A traumatic brain injury prognostic model to support in-hospital triage in a low-income country: a machine learning-based approach.

Published online

Journal Article

OBJECTIVETraumatic brain injury (TBI) is a leading cause of death and disability worldwide, with a disproportionate burden of this injury on low- and middle-income countries (LMICs). Limited access to diagnostic technologies and highly skilled providers combined with high patient volumes contributes to poor outcomes in LMICs. Prognostic modeling as a clinical decision support tool, in theory, could optimize the use of existing resources and support timely treatment decisions in LMICs. The objective of this study was to develop a machine learning-based prognostic model using data from Kilimanjaro Christian Medical Centre in Moshi, Tanzania.METHODSThis study is a secondary analysis of a TBI data registry including 3138 patients. The authors tested nine different machine learning techniques to identify the prognostic model with the greatest area under the receiver operating characteristic curve (AUC). Input data included demographics, vital signs, injury type, and treatment received. The outcome variable was the discharge score on the Glasgow Outcome Scale-Extended.RESULTSThe AUC for the prognostic models varied from 66.2% (k-nearest neighbors) to 86.5% (Bayesian generalized linear model). An increasing Glasgow Coma Scale score, increasing pulse oximetry values, and undergoing TBI surgery were predictive of a good recovery, while injuries suffered from a motor vehicle crash and increasing age were predictive of a poor recovery.CONCLUSIONSThe authors developed a TBI prognostic model with a substantial level of accuracy in a low-resource setting. Further research is needed to externally validate the model and test the algorithm as a clinical decision support tool.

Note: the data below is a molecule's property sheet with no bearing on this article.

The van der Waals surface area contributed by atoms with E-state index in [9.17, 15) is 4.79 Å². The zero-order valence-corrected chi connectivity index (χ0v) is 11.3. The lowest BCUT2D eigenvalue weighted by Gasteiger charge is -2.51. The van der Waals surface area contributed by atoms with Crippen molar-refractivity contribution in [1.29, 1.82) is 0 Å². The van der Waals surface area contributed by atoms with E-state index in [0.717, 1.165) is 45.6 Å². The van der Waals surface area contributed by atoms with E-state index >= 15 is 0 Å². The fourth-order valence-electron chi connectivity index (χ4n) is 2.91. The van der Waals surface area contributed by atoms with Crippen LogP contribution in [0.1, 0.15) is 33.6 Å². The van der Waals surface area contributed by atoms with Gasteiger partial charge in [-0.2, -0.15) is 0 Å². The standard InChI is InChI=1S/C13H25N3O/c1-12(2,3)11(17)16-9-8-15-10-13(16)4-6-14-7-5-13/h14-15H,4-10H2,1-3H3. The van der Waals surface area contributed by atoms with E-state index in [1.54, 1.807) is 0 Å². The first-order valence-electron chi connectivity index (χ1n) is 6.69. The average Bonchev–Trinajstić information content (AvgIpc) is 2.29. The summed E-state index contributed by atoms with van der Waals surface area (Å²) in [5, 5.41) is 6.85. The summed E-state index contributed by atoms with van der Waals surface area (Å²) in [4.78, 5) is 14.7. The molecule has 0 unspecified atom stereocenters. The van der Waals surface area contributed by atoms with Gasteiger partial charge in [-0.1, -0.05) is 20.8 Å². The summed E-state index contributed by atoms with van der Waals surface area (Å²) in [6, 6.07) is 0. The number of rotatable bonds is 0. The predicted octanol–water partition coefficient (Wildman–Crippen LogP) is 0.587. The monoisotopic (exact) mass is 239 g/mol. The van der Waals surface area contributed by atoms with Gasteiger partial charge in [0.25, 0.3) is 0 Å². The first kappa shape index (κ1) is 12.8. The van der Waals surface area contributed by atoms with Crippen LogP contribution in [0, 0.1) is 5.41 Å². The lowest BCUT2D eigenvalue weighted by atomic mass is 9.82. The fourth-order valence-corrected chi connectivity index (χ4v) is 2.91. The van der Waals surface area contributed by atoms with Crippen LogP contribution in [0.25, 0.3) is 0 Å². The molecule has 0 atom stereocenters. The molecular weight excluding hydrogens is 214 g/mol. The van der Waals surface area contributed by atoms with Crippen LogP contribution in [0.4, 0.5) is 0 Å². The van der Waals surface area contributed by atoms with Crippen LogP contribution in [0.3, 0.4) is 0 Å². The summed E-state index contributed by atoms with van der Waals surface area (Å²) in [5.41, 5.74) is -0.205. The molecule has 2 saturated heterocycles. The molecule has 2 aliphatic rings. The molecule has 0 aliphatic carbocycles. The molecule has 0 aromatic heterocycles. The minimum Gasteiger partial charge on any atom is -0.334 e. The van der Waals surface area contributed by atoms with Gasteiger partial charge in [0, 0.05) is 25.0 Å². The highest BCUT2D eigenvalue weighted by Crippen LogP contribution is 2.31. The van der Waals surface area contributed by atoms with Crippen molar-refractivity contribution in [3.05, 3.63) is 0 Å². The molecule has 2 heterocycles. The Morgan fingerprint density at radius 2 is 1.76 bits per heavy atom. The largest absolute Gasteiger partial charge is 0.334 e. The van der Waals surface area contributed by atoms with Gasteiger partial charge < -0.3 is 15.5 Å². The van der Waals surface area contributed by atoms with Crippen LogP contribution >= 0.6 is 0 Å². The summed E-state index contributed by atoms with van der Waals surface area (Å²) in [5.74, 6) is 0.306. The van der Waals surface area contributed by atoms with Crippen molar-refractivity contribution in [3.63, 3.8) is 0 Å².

Full Text

Duke Authors

Cited Authors

  • Hernandes Rocha, TA; Elahi, C; Cristina da Silva, N; Sakita, FM; Fuller, A; Mmbaga, BT; Green, EP; Haglund, MM; Staton, CA; Nickenig Vissoci, JR

Published Date

  • May 10, 2019

Published In

Start / End Page

  • 1 - 9

PubMed ID

  • 31075779

Pubmed Central ID

  • 31075779

Electronic International Standard Serial Number (EISSN)

  • 1933-0693

Digital Object Identifier (DOI)

  • 10.3171/2019.2.JNS182098

Language

  • eng

Conference Location

  • United States